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School of Business | Department of Management and International Business | International Design Business Management (IDBM) | 2013
Thesis number: 13335
Bridging the equity and entrepreneurial gaps in the Finnish fashion industry: a comparative case study of the Swedish, Danish & Finnish fashion ecosystems
Author: Salonoja, Noora
Title: Bridging the equity and entrepreneurial gaps in the Finnish fashion industry: a comparative case study of the Swedish, Danish & Finnish fashion ecosystems
Year: 2013  Language: eng
Department: Department of Management and International Business
Academic subject: International Design Business Management (IDBM)
Index terms: kansainväliset yhtiöt; international companies; design management; design management; muoti; fashion; yrittäjyys; entrepreneurship; verkostot; networks; Ruotsi; Sweden; Suomi; Finland; Tanska; Denmark; benchmarking; benchmarking
Pages: 129
Full text:
» hse_ethesis_13335.pdf pdf  size:2 MB (1928055)
Key terms: ecosystems, fashion firms, equity gap, entrepreneurial gap, small business financing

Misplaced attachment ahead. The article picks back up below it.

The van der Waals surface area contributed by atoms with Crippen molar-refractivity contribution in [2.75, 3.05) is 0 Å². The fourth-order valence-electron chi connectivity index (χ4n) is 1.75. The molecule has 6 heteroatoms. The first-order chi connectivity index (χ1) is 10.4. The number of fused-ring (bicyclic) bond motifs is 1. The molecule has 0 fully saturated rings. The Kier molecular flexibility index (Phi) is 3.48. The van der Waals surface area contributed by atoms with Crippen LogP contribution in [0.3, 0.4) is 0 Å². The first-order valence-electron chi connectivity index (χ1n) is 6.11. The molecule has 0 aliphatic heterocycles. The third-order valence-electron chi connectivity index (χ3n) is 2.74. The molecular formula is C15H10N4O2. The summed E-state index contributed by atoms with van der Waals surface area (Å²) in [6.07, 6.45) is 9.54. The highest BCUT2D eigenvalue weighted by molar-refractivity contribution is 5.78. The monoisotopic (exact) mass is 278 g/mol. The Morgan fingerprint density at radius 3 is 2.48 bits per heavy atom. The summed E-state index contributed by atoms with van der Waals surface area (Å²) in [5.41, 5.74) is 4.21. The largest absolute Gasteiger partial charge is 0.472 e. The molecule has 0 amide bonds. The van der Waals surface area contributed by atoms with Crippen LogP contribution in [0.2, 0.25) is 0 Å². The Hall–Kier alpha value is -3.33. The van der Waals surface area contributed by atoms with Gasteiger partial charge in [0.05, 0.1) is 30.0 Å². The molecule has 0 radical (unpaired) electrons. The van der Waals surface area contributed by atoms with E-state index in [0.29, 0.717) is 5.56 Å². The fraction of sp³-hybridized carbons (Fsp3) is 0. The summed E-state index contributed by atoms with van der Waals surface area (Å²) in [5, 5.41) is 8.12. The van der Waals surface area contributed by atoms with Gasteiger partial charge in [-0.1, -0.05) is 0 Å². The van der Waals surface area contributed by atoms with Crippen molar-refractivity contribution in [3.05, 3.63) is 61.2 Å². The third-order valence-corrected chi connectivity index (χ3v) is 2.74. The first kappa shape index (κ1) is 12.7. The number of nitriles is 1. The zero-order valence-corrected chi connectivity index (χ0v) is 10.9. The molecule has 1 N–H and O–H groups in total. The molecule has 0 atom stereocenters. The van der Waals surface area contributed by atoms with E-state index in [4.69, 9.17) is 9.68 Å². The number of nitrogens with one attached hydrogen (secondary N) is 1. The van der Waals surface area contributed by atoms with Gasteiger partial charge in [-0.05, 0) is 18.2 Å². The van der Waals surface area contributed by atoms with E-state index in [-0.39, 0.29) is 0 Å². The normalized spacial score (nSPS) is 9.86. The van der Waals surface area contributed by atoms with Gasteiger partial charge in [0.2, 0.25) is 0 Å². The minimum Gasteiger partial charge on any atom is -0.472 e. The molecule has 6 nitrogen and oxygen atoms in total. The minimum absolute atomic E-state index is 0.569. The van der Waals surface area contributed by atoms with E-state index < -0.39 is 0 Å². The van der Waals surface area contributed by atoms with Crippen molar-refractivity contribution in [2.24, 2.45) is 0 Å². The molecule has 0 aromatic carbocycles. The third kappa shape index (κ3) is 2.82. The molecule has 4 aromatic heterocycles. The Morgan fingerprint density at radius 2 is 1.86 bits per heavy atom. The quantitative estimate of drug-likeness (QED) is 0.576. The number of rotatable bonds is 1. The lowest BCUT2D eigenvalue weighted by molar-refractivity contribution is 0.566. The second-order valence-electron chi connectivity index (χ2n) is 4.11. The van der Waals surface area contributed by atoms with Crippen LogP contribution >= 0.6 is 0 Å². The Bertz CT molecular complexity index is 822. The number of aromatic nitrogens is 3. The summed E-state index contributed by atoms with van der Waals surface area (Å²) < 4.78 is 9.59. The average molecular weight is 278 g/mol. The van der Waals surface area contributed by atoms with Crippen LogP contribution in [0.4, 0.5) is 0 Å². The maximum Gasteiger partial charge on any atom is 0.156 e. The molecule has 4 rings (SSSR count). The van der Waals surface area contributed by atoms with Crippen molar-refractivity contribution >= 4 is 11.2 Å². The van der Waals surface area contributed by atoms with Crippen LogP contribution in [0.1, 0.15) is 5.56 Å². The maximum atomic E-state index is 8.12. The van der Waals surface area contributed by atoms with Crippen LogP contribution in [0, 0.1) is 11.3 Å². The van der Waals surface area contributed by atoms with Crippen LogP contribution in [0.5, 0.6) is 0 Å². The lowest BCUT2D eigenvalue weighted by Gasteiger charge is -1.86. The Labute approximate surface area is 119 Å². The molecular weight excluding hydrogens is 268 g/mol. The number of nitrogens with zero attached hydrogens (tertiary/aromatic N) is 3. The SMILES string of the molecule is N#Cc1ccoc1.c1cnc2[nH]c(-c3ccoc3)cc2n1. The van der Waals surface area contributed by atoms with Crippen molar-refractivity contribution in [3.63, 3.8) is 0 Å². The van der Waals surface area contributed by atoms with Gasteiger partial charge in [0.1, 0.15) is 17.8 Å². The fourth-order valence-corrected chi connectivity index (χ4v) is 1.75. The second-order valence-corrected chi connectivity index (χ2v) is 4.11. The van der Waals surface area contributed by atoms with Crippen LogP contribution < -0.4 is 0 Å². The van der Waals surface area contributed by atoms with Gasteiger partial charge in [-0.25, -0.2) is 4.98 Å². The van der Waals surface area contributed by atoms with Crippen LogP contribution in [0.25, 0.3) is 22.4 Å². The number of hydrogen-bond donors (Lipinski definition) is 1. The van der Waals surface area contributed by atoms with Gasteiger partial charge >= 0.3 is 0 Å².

Objectives: The Finnish fashion industry and especially the small and micro sized companies are facing challenges. It seems that there is strong design know-how, rising talents and a seemingly increasing interest for Finnish fashion, yet these companies fail to reach sufficient growth and expand into international markets. A hindrance for this development is the existence of equity and entrepreneurial gaps, which refer to the lack of business know-how and appropriate financing. However, in Sweden and Denmark these gaps have been successfully bridged in more occasions than one. This study is built on the assumption that the fashion industry ecosystem in these nations provides a better environment for emerging fashion companies to develop. The purpose of this study is to explore the current state of the Finnish fashion ecosystem and examine reasons for its underdevelopment from a financer’s approach. The Swedish and Danish fashion ecosystems are studied to explore the determinants of success that enable small fashion companies to prosper and succeed under very similar macro-economic conditions. Methodology: Qualitative case study research was selected as the research method. The empirical part explores three fashion ecosystems: the ecosystem cases of Sweden and Denmark provide a setting and background into the topic, whilst the case study on the Finnish fashion ecosystem is more analytical and from an investor viewpoint. The cases were examined by using the constructed fashion entrepreneurship ecosystem model. Primary data was collected by interviewing private and public investors, business consultants and professionals in Finland, Sweden and Denmark. Secondary data to support the empirical findings was collected from a number of different sources, including government reports and studies, previous research, private analyses, newspapers and websites. Results: The finance, culture, human capital and market domains were identified to have had a relatively higher impact on the development of the fashion ecosystem in Sweden– implying on a relevance of the private sector. In Denmark, the government’s strategic support and public policies have had a significant role in developing the nation’s fashion ecosystem. In Finland, the ecosystem is underdeveloped because there seems to be a lack of business skills and collaboration among the fashion companies and entrepreneurs. This reflects on the finance domain as investors do not perceive the industry as a viable business case, and thus individual companies face challenges in acquiring external capital and smart money into their companies. Furthermore, there is a very limited amount of understanding and prior knowledge about the industry dynamics among potential investors and a lack of public and policy level support.
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